As part of our ongoing efforts to increase awareness of our culture and history, we have collected a number of objects, audiotapes, posters, books and videos and assembled them into kits available to schools and other organizations. These kits are an educational resource designed to share information on Native American history and culture from a contemporary Iroquois perspective.

 

ed kit image
The lesson plans and activities that accompany these kits may be tailored to fit all ages. Actual objects in the elementary school age kit include a baby or doll-sized traditional boy’s Iroquois outfit, a girl doll in a cradleboard, a ring and pin game that can be replicated by you, using reusable materials found at home and school, plus more! Chosen for their accuracy and authentic information, educational resources include books, videos, and posters that illustrate Native American history and culture from an Akwesasne Mohawk perspective.
thistle basket
Touch a “thistle” basket made from black ash splint and sweet grass while you learn about the award-winning basket makers of Akwesasne.
Use a flannel board that is filled with Iroquois symbolism.
Fill your classroom walls with posters based on Iroquois culture.
Listen to Iroquois legends and songs on audiotape, watch Iroquois dances on videotape.
See Mohawk students as they sit in their classroom – just like yours – on videotape.
Nia:wen (thanks) to our most recent renter, the Beekmantown Central School, in November 2008!
Here is a sample activity:
activity
One small paper plate.
One pencil
String
Scissors
Tape (optional)
Cut the center out of the paper plate. Cut a piece of string about 2 feet long. Tie one end of the string to the pencil, tie the other end to the outside edge of the paper plate. Use tape to help you keep the string in place, if needed. Hold the pencil with the tied end in your hand. Swing your arm so the plate goes up in the air and try to catch it with the end of the pencil. This activity is based on a game that was played by Native children across North America long ago. It helped to teach the hand-eye coordination that would be needed for hunting and fishing. The original materials would have been wood or bone instead of a pencil, sinew instead of string, and bone, leather, or rawhide instead of a paper plate. Most Native kids today play computer games and school sports like other North American kids. Did you know that lacrosse, a game popular in many schools and colleges today, was invented by Native people? There are many Native nations that play similar games, but it was the Mohawk form of the game (we call it Tewaarathon) that was seen by non-natives near the city of Montreal and was adapted by a Canadian named DeBeers into the modern game of lacrosse.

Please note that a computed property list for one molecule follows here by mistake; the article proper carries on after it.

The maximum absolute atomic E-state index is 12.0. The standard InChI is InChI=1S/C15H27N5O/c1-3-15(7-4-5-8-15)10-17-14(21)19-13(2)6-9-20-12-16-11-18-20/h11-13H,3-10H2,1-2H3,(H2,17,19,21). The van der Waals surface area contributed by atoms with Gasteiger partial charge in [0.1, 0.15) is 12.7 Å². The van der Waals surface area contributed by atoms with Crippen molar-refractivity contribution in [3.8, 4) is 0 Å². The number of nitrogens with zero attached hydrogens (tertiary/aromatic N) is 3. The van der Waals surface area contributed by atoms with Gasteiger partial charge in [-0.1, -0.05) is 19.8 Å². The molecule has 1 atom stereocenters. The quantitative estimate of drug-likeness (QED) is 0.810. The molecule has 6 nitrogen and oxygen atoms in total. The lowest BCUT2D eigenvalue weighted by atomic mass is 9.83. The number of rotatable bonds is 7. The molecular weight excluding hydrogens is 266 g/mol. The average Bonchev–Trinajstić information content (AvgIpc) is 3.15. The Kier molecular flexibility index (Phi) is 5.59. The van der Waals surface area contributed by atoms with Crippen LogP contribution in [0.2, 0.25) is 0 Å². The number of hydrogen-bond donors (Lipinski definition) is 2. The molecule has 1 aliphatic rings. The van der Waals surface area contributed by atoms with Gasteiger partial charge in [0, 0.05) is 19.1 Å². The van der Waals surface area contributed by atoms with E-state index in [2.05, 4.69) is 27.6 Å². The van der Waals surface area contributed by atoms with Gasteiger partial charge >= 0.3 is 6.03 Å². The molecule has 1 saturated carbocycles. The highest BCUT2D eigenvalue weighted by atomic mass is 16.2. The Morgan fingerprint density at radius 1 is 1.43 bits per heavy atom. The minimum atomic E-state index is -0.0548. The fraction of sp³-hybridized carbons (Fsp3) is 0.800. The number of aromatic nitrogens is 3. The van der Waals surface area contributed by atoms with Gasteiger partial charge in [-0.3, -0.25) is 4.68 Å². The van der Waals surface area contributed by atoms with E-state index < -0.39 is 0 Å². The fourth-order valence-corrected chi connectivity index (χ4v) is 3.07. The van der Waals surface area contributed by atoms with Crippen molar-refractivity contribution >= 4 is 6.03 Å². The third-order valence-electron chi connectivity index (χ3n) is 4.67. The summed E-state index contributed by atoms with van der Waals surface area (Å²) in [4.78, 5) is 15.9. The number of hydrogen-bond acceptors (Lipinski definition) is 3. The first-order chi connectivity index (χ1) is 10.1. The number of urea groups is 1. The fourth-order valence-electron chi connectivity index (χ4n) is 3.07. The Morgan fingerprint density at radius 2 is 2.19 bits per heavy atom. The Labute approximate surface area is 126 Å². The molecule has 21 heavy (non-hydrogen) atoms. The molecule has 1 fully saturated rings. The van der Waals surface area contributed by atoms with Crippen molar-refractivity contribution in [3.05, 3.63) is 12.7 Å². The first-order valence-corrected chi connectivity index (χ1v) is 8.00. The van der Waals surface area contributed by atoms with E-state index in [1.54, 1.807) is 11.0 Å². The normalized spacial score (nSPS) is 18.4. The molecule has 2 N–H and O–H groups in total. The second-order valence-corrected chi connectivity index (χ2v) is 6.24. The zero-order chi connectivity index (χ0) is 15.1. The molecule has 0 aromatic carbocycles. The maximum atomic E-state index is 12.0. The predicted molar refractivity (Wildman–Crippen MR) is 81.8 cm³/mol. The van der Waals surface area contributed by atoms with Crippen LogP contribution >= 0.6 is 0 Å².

Did you know that lacrosse is Canada’s national game?

 


Jr. High to Adult Education Kit
 

Native American history and culture take on new meaning with the use of this educational resource. Iroquois artists have “made it” in mainstream popular culture while not turning their backs on their own Native culture. Robbie Robertson (Mohawk) played with “The Band” and is now a solo artist, Charlie Hill (Oneida) is a comedian who has written for sitcoms like “Roseanne”, Joanne Shenandoah (Oneida) is a Grammy-winning recording artist. This kit includes a CD by Robertson, a video on Hill’s life, and a book co-written by Shenandoah.

 

Objects in the kit include a barrette beaded with a popular sports-related logo, a leather pouch with porcupine quill embroidery,a coffee cup and a full-sized flag that are contemporary expressions of a wampum belt that has held weighty significance for the Iroquois people since hundreds of years before European settlement in North America.

Chosen for their accuracy and authentic information, educational resources include books, videos, and posters that illustrate Native American history and culture from an Akwesasne Mohawk perspective.

 

  • Learn about recent great Mohawk athletes in Akwesasne Lacrosse.
  • Read about the Iroquois meaning of marriage.
  • See a taped interview with a Mohawk midwife.
  • Research the legal rights of Native Americans.
  • Watch Iroquois dances on videotape.
    • Here is a Sample Activity:

       

      Word Search

      This word search is based on terms that are explained in the resources available in our education kit. Print it out for use before using the kit, to pique interest and to show how much your group can expect to learn that is new to them!

      Printing tip: Highlight the word search puzzle and words before printing the selection.

       

       

      Skywoman
      Turtle Island
      Clans
      Peacemaker
      Great Law
      Tree of Peace
      Hotinonshonni
      Iroquois
      Tewaarathon
      Lacrosse
      Thanksgiving Address
      Two Row
      Wampum
      Covenant Chain
      Legends
      Hiawatha Belt
      Akwesasne
      Kwis and Tiio
      Six Nations
      Mohawk
      Oneida
      Onondaga
      Cayuga
      Seneca
      Tuscarora

       

      Copyright Akwesasne Cultural Center 2002